Select Committee on Social Security Minutes of Evidence

Annex A


  There are four classes of NI Contributions, one of which is divided into sub-classes:

Class Paid by Notes

1 Employees (primary Contributions) and employers (secondary Contributions). 12 Primary Contributions are paid by employees at a rate of 10 per cent on earnings above the Lower Earnings Limit (£66 per week in 1999–2000) and below the Upper Earnings Limit (£500 per week in 1999–2000). 13 From April 2000 there will be a "zero rate band" between the current LEL and a new Threshold of £76. People with earnings in this band will not pay Contributions, but will build up entitlement as if they had. In April 2001 the Threshold will rise to the same amount as for secondary contributions.
Secondary Contributions are paid by employers at a rate of 12.2 per cent on earnings above an Earnings Threshold (£83 in 1999–2000).
These rates apply where an employee is "contracted in" to the SERPS pension scheme. Where an employee is a member of the employer's pension scheme, and that scheme is "contracted out" the primary contributions rate will be reduced to 8.4 per cent. The secondary contributions rate will also be reduced, to 9.2 per cent for salary related schemes, and 11.6 per cent for money purchase schemes.
Married women and widows who paid reduced class 1 or no class 2 NICs in 1977 when this provision was abolished may still pay reduced/no contributions now if they have done so continuously since then. The current reduced rate is 3.85 per cent.
Class 1 Contributions give entitlement to the full range of Contributory benefits.
1A Employers of employees with company cars Class 1A contributions are paid by employers at a rate of 10 per cent on the value to the employee of the car.
They do not give entitlement to benefits.
1B Employers with a PAYE Settlement Agreement. Class 1B contributions are paid by employers with a PAYE Settlement Agreement with the Inland Revenue, to account for tax on some expenses and benefits. They are paid on items in the Agreement which would normally be liable for NICs.
They do not give entitlement to benefits.
2 Self-employed people Class 2 contributions are paid by self-employed people 14 at a flat rate (£6.55 per week in 1999–2000 tax year). Self-employed people who are also employees will have to pay Class 1 contributions as well.
Self-employed people are also liable for Class 4 contributions (see below).
They give rise to all the contributory benefits except contributions-based Jobseeker's Allowance.
3 Voluntary contributors Class 3 contributions are voluntary, and are paid at a flat rate (£6.45 per week in 1999–2000) to build up a sufficient contributions record to qualify for Retirement Pension and widows' benefits by people who would otherwise fall short. They are often paid by people who have been living abroad or in prison
4 Self-employed people Class 4 contributions are paid by self-employed people on profits and gains between £7,530 and £26,000 at a rate of 6 per cent.

  Contributions do not always have to be paid. Sometimes claimants may have been credited with a Contribution, or may benefit from Home Responsibilities Protection:

Home Responsibilities
A year in which the claimant receives child benefit for a dependant child or looks after an invalid is disregarded for the purpose of calculating the length of working life.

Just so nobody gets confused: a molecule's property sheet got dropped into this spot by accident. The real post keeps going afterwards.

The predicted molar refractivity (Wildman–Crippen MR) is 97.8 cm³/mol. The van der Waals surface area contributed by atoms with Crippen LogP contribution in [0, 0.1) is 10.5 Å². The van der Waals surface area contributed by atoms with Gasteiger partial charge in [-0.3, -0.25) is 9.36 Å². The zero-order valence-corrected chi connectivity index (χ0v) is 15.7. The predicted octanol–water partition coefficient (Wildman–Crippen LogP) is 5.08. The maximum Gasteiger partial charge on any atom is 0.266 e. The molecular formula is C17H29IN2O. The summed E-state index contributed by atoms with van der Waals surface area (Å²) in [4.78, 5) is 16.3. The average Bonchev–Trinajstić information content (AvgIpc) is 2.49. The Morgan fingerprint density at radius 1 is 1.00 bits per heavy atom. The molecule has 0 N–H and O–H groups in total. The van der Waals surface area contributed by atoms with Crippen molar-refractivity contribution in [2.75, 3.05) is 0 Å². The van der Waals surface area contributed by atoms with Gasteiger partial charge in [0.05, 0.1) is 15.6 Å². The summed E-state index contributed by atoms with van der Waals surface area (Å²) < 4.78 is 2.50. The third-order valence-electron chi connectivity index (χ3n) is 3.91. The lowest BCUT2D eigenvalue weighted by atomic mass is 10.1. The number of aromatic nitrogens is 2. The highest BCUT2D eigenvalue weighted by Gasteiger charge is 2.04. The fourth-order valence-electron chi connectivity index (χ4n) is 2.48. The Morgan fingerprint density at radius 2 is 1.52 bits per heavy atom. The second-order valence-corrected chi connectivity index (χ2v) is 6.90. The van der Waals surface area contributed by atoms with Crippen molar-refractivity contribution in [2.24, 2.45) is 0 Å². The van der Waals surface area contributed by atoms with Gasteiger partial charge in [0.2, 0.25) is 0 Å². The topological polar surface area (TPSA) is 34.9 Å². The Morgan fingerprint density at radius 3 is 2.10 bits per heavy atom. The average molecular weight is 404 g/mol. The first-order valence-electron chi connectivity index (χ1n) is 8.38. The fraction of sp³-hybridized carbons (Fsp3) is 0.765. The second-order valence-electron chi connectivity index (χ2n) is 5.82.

Class 1 Credits A Class 1 contribution on earnings equal to the Lower Earnings Limit is paid for weeks in which one receives JSA, IB, ICA, SMP, WMA, FC and DWA. Class 1 credits are also awarded for full-time education and training and jury service. 15
Starting credits Class 3 credits are awarded to people who would otherwise have an insufficient NIC record for long-term benefits because they stayed at school after 16 for the contribution year in which they reached 16 and the two contribution years after that.

  Credited NICs are not, unfortunately, the answer to the problems faced by workers with earnings below the LEL, highlighted in the main body of this report. Most low paid or part-time employees are unlikely to qualify for credits. First, people in paid work may not be available for employment for the purpose of signing on.

  Second, part-timers may be put off from signing on when they are not entitled to claim benefit and must be prepared to work at least 40 hours a week. Third, most people below the LEL are women working part-time due to family commitments, and unlikely to qualify for education or training credits. Fourth, those with earnings below the LEL are often excluded from SSP and SMP (see below). Fifth, ICA is not payable to carers who are gainfully employed and earning more than £50 a week, so that workers earning between £50 and the LEL a week are ineligible for credits.

  For all these reasons most low-paid employees on less than the LEL fail to satisfy the contribution conditions for short-term NI benefits such as contributory JSA and Incapacity Benefit. In 1993–94, two in five of nearly 800,000 men earning below the LEL had a poor contribution record for the previous two or more years. One in three received no contribution credits. Women fared even worse. Of the 1.3 million women earning below the LEL, over half had a poor contribution record for two or more years, and two-thirds received no credits. (Hansard, 1997d)

  Home Responsibilities Protection (HRP) and voluntary contributions help to improve entitlement, but neither goes far enough in addressing the problems faced by vulnerable workers. Each year of HRP is ignored for the purpose of calculating the length of a person's `working life,' reducing the requisite years to 20 or half of what they would otherwise be (whichever figure is lower). Because many part-time workers earning less than the LEL are mothers with dependent children, HRP is a valuable protection for their pension rights. However only full years of caring are counted towards HRP. Short breaks in caring commitments can mean years of protection lost.